Deron Williams: From Wrestling To NBA All-Star Games To Fortis MMA

The rise of Fortis MMA has been a quick one. Only having opened in late 2016, they’ve catapulted onto the average fan's radar by sending over a dozen fighters into the UFC during their brief existence. Add in the genius of owner/coach Sayif Saud shouting incredibly memorable corner inspiration—inspiration that almost always gets comment from the broadcast table—and you have something you not only pay attention to, but can’t forget. 

While Saud founded the gym, his co-owner has flown a bit more under the radar — which isn't easy to do when you’re the owner of two gold medals and three NBA All-Star Game appearances. 

So how exactly was it that former Utah Jazz and Brooklyn Nets great Deron Williams went from the hardwood to the mats? The answer starts before he even started high school with his love for MMA. 

“I’ve been a fan of MMA for a long time. I don’t know when exactly it was I started watching avidly, but I’ve just always been a fan of MMA,” Williams told the Top Turtle MMA Podcast on FloCombat. “My first sport was actually wrestling. I wrestled from when I was 5 [years old through] 8th grade until I had to stop in high school because it’s the same season as basketball and I had to make a choice at that point, and at that point in my life, I felt like basketball was the better option.”

The timing was perfect for a young wrestler to become interested in MMA. WIlliams cites the likes of Randy Couture and Ken Shamrock as guys he saw doing what he was trying to do on the mats only in a cage as inspiration for his love for the sport. 

Although the rigid schedule of high school athletics forced him to step away from wrestling, he wasn’t yet out of basketball when an opportunity knocked to get him back on the mats. 

“I’m from Dallas originally and when I went back to play for the Mavericks in 2015, one of my assistant coaches, Jamahl Mosley, is a jiu-jitsu guy,” Williams explained. “We had definitely talked about our love for MMA and jiu-jitsu. He said, 'You should come do a private with me [and] this coach I’ve been working with.'"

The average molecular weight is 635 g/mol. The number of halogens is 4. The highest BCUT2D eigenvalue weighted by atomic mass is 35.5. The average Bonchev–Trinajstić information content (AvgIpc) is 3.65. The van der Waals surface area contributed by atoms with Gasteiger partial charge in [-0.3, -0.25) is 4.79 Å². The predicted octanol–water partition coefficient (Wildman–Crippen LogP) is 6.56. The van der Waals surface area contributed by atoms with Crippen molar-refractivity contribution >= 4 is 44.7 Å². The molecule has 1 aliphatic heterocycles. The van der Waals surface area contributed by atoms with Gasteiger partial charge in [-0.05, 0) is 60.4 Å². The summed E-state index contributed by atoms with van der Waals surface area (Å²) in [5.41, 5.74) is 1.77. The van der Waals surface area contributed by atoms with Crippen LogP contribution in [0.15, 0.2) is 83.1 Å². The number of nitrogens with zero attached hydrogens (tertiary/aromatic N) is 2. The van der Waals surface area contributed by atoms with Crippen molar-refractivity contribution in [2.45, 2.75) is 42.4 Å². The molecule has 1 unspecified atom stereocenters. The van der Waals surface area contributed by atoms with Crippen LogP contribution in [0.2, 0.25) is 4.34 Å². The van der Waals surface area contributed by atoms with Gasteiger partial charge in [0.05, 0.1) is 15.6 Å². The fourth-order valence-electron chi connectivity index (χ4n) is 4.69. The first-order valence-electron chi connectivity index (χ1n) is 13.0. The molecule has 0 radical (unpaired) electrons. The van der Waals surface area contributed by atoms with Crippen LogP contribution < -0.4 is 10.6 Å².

That coach was, of course, Saud. Although Fortis was just a thought in Saud’s mind at the time, he was working on gathering the resources to open it as a coach at Octagon MMA. While doing privates there for the better part of a year, Williams and Saud sparked a friendship. 

“I started doing privates with [Saud] just for the love of it, just for the work out. At the time, I didn’t know it, but he was working on opening Fortis,” Williams explained. “After probably six months of training with him on the regular and we became friends, he was like, 'Let me show you something.'”

And that’s when Saud showed Williams the beginnings of Fortis MMA. It wasn’t quite the finished product that Saud was envisioning, but Williams instantly saw the potential in the space and in Saud. 

“He took me over to Fortis and this was before—they didn’t have any mats down, still working on the finishes and the bathrooms and stuff like that, but you could definitely see the space coming together,” Williams recalled. “I knew how good of a coach he was and I had gotten to know some of the fighters at that time. So I was like, 'Man, how can I be a part of this?'”

Being that they were close friends, Saud had no problem going into business with Williams. Although Williams is a partner in Fortis, he leaves the day-to-day to Saud, instead focusing on how he can help him on the business side of things. 

“Sayif is the best in the business, man. You know, I’m not going to go and step on his toes in any way, shape, or form… I leave that up to him—to run the business—that’s what he does. This is his world. This is his life. But we talk a lot. He asks advice and we talk about the business a lot—about what guys are doing and what’s up next.”

But while Williams is more on the business side of things, that doesn’t mean that he isn’t a familiar face around Fortis. In addition to popping in to train with the gym’s slew of light heavyweight beasts like Kennedy Nzechukwu, Ryan Spann, and Alonzo Menifield, Williams also makes sure that the team all has a way of watching their squad’s big fights. 

“I’m the guy that, when we have fights, when there’s fights on that everybody wants to watch and some of our guys are fighting, I’ll have fight parties at my house,” Williams said. “So I’ve gotten to know all our athletes, all our fighters.”

He and the rest of the team will be watching as one of their own gets a shot on the main card of Saturday’s UFC 240 pay-per-view. Geoff Neal fights Niko Price and looks to get the number back next to his name, which Williams confidently expects him to do. 

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